Former Chancellor Gerhard Schröder is leaving the board of directors of the Russian oil company Rosneft. Schröder, who is the head of the Rosneft supervisory board, said it was impossible for him to extend his mandate, the company said on Friday. No details or reasons were given. With the SPD politician Schröder, the German businessman Matthias Warnig is also leaving the supervisory board.
The 78-year-old Schröder, a longtime friend of Russian President Vladimir Putin, has recently been under massive pressure. There were demands from the Bundestag, his party and also the federal government that he should no longer work as an oil and gas lobbyist for Russia because of the Russian war of aggression in Ukraine.
The SPD politician also holds management positions in the Nord Stream 1 and Nord Stream 2 pipeline projects – both natural gas pipelines through the Baltic Sea connecting Russia and Germany. The pending commissioning of Nord Stream 2 has now been put on hold by the federal government. Warnig is the head of the Nord Stream 2 operating company.
In February, shortly before Russia’s war of aggression against Ukraine, Putin praised Schröder as a “decent person” because he does not turn away in difficult times. The Kremlin boss also supported Schröder’s nomination for the supervisory board of the Russian energy company Gazprom. The work of such an “independent expert” would only benefit cooperation with Germany, Putin said at a joint press conference with Chancellor Olaf Scholz (SPD) in the Kremlin on February 15. Shortly thereafter the war began.
The Gazprom general meeting is scheduled for June 30th. It is unclear whether Schröder is still in discussion for this. In Germany, the plans caused criticism. Schröder is already Chairman of the Shareholders’ Committee of Nord Stream AG and Chairman of the Board of Directors of Nord Stream 2 AG.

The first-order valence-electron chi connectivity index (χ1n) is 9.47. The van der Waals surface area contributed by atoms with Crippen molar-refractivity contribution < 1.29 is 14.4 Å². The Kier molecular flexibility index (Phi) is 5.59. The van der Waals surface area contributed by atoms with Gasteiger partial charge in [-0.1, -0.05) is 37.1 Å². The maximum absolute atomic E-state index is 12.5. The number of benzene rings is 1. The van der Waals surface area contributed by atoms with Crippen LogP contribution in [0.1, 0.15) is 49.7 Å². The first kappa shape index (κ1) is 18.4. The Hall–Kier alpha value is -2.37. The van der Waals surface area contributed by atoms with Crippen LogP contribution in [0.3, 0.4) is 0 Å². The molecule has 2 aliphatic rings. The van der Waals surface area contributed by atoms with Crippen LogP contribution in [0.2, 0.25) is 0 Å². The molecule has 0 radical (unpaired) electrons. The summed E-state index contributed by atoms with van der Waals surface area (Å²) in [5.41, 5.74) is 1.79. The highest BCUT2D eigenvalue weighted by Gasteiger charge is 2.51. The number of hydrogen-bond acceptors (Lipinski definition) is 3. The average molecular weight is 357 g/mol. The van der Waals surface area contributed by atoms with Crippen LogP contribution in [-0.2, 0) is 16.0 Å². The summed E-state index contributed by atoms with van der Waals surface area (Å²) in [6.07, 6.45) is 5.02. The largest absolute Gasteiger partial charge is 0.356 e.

Government spokesman Steffen Hebestreit said in an initial reaction that he took note of the media reports on Schröder’s withdrawal from Rosneft. He pointed out that Scholz had only asked Schröder again on Thursday evening to resign from his post at Russian state companies. “It would be best if Gerhard Schröder resigned,” he said at a press conference in the Netherlands.
The Bundestag had previously cut Schröder’s office and employees, which Scholz welcomed as “logical”. However, the Chancellor rejected the EU sanctions demanded by the European Parliament. SPD parliamentary group deputy Detlef Müller spoke out in favor of the sanctions of the Bundestag against Schröder being maintained. “The decision of the budget committee to remove Gerhard Schröder’s former chancellor privileges is correct and continues to apply – even after the announcement that he will give up his position as chairman of the supervisory board at Rosneft,” he told the “Welt”.
Weeks ago, Schröder had also asked the SPD leadership to resign. The party leaders Lars Klingbeil and Saskia Esken received no reply to a letter to this effect. The SPD in Hanover has received a number of applications to expel Schröder from the party; by the end of April there were more than a dozen.
Among other things, there was a stir when Schröder, in the middle of the escalation before the Russian attack on the neighboring country, criticized Ukraine’s demands for arms deliveries as “saber rattling”. Even after the war began, Schröder visited Putin in Moscow, but the attack on Ukraine continued afterwards.
The Union faction in the Bundestag said that Schröder should have parted ways with Rosneft earlier. “The step comes much too late,” said Andrea Lindholz (CSU), deputy chairwoman of the Union faction. “Mr. Schröder should have broken away from Putin and those around him immediately after the start of the war.” He said he failed to distance himself from the Russian leadership. “Rather, it seems as if he hopes to keep his office in the Bundestag and prevent it from being included on the EU sanctions list.”